NEW JERSEY STATE FOREST FIRE SERVICE PRESCRIBED BURNING PROGRAM
IS UNDERWAY TO HELP REDUCE WILDFIRE RISK
(19/P009) TRENTON – The State Forest Fire Service is setting prescribed burns to reduce undergrowth and other forest floor materials that have the potential to fuel wildfires, the New Jersey Department of Environmental Protection announced today.
Last summer Governor Phil Murphy signed into law “The Prescribed Burn Act,” which preserved landowners’ rights to prescribed burns, strengthened protections for practitioners, and expanded acceptable uses of prescribed fire from reducing traditional hazard fuels to recognizing the benefits of habitat management as well as other forestry and ecological needs.
Forest Fire Service personnel use best management practices and follow a plan to control smoke impacts during the burns, but nearby residents and visitors should expect to see large plumes of smoke and may experience temporary impacts from smoke.
Motorists are also reminded to use caution when approaching areas where prescribed burns are taking place, by observing posted reduced speed limits, and being alert to the presence of trucks and Forest Fire Service personnel.
“Since 1906, the Forest Fire Service has protected property, lives and infrastructure by creating defensible space and strategic fire breaks near developed areas,” said Greg McLaughlin, Chief of the New Jersey Forest Fire Service. “These prescribed burns help prevent wildfires, reduce the intensity of these fires, and provide a foundation for safer, more effective fire suppression and protection operations.”
Prescribed burns, also known as controlled burns, will continue if weather conditions are appropriate. The burns are generally conducted during late winter months to reduce the amount of smoke produced and because weather conditions tend to be more predictable for safer controlled fires.
The State Forest Fire Service works to provide as much public notice as possible on the areas where prescribed burns are to take place. To sign up for text or email notifications of prescribed burns, visit https://public.govdelivery.com/accounts/NJDEP/subscriber/new.
When in doubt about the source of smoke or if a fire is part of a prescribed burning operation, call 9-1-1 or 1-877-WARN-DEP (1-877-927-6337).
“A safe and effective method of burning away materials that can fuel wildfires, prescribed burns can also help keep forest ecosystems healthy by improving wildlife habitats, managing competing species of plants and trees, controlling insects and disease, and recycling important nutrients into the soil,” said Ray Bukowski, Assistant Commissioner for Natural and Historic Resources.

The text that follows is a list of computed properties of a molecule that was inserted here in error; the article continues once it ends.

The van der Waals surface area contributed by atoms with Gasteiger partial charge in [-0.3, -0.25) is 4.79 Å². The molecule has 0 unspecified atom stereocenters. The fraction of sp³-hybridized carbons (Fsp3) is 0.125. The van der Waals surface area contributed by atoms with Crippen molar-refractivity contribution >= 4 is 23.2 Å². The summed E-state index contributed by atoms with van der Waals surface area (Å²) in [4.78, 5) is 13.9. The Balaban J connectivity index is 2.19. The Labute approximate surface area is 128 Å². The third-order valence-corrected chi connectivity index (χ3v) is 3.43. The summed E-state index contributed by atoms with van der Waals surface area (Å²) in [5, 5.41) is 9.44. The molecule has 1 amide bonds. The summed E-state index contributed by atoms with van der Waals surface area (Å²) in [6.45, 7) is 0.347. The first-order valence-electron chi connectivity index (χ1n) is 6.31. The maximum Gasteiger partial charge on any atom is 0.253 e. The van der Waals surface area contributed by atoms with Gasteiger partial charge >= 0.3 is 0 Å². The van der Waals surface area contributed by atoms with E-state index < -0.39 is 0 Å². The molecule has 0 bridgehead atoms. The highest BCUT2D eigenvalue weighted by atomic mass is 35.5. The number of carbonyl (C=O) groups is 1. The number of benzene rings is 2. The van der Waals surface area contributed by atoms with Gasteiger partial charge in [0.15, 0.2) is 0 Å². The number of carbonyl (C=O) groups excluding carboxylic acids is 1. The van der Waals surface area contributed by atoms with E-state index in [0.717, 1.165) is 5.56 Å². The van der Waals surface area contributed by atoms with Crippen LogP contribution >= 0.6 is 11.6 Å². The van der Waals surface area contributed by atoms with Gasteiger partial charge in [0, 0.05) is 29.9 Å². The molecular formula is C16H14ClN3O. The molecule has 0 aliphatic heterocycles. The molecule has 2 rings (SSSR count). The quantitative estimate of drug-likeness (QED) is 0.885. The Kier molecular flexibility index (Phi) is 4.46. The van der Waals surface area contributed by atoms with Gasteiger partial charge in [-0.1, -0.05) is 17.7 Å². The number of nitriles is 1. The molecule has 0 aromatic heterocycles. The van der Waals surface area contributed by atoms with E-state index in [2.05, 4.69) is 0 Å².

Prescribed burns help reduce forest fire risk before prime wildfire season, which is typically in April and May in New Jersey. At that time of year fallen leaves, branches and twigs are abundant, daylength increases, humidity can be low, and it is often warm and windy. These weather conditions coupled with lack of new leaf growth makes forest debris more susceptible to the drying effects of wind and sun.
Wildfires can have the greatest impact in areas where people live in or near forests, grasslands and other natural areas. The sprawling Pinelands region in southern New Jersey is especially prone to wildfires because its ecosystem has adapted to depend on periodic wildfires for releasing of seeds for reproduction. Controlling the buildup of fuel in this region helps keep the forest healthy.
During prescribed burns, Forest Fire Service personnel use handheld torches to set smaller fires to burn away fallen leaves, pine needles, fallen branches and other debris on the forest floor. Personnel consider wind, moisture and other conditions in setting the fires, which influence a burn’s intensity and severity to accomplish various resource and ecological objectives such as hazard fuel reduction and habitat management.
This season, the Forest Fire Service expects to conduct prescribed burns on approximately 35,000 acres. Most burns will occur on state-owned property such as state forests, parks and wildlife management areas, and other government lands. The service also will place increased focus on assisting private landowners and nonprofit organizations mitigate wildfire risk.
In 2018, the Forest Fire Service responded to 629 wildfires, most of which were one acre or smaller. The largest was a 901-acre fire in Penn State Forest, Burlington County.
The public may contact one of the State Forest Fire Service’s three Division office at www.nj.gov/dep/parksandforests/fire/contactus.html to learn more about the prescribed burns program and where burns are expected to be conducted.
To learn more about wildfires in New Jersey, steps to protect property, and other resources, visit www.njwildfire.org.
DEP Photos: James Douglas